My mother taught me that if you can’t say anything nice, you shouldn’t say anything at all.
That’s great advice for interpersonal communications. It’s lousy advice if you have a lighthearted weekly newspaper column, and your thoughts are full of doom and gloom.
I know where my place in the column-o-sphere is since I started writing weekly at The Lima News nearly a decade ago: I provide lighthearted tales of raising kids and family life. Sometimes I’ll share stories about interesting people I’ve met. Occasionally I’ll give you an insider’s view into the inner workings of the newspaper.
Usually it’s done with a little humor and a whole lot of tongue-in-cheek sarcasm. I’m not feeling particularly funny or clever these days. What I am feeling is anger.
I’m angry about the COVID-19 response. I’m angry about race relations. I’m angry about what economic conditions are doing to news-gathering. I’m angry about how people treat each other on social media. I’m angry that people don’t read entire stories before making up their minds. I’m angry that people don’t consider alternative points of view. I’m angry the kids won’t unload the dishwasher.
I suspect that’s the angriest paragraph I’ve ever written.
Since my little place in your lives isn’t supposed to be an angry place, it’s a little difficult to put any thoughts to paper this week.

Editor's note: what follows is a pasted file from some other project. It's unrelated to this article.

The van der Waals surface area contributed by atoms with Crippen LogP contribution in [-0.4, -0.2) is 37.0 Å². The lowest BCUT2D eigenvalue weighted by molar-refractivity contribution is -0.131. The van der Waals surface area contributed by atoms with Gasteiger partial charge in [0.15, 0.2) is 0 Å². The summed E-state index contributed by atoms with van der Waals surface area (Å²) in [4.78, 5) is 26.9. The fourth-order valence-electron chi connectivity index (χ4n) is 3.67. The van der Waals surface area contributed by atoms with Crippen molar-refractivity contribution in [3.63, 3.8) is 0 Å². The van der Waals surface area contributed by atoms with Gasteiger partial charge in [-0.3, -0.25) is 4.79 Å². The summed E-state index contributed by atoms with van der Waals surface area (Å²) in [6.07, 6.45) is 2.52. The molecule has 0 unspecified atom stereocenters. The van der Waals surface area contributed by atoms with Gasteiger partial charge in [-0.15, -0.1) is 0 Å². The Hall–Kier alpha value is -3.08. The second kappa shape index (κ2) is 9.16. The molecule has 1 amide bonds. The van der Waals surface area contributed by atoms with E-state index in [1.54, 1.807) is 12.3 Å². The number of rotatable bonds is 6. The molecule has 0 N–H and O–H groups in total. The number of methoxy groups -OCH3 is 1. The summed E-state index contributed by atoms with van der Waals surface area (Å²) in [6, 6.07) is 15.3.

I don’t know what it accomplishes to just say you’re mad about something. I’ve always thought it’s more beneficial to come up with a solution to what’s making you angry. I wish more people would take a deep breath and come up with a solution instead of throwing their own anger around so much. Frankly, that makes me angry too.
I’m trying to take a deep breath and process the anger. I’m trying to work through each of these things that frustrate me so much and think about what I can do to make it better.
I’m not talking about grandiose “wouldn’t society be better if” kind of solutions. I’m trying to figure out how I, personally, sitting here with the time and resources I have, can solve problems. I have a sheet of paper hanging near my desk to remind me: “Name it. Claim it. Tame it.”
I hope I can use that process to calm my anger. In the coming months, I hope you’ll engage with me by email, phone or social media about what you and I can do to fix what’s making us angry. What can we do individually to fix what we see wrong in the world? What unique ideas can help us see eye-to-eye better, without imposing our wills on other individuals?
Anger alone won’t solve anything. Anger tempered by a coherent plan can change the world.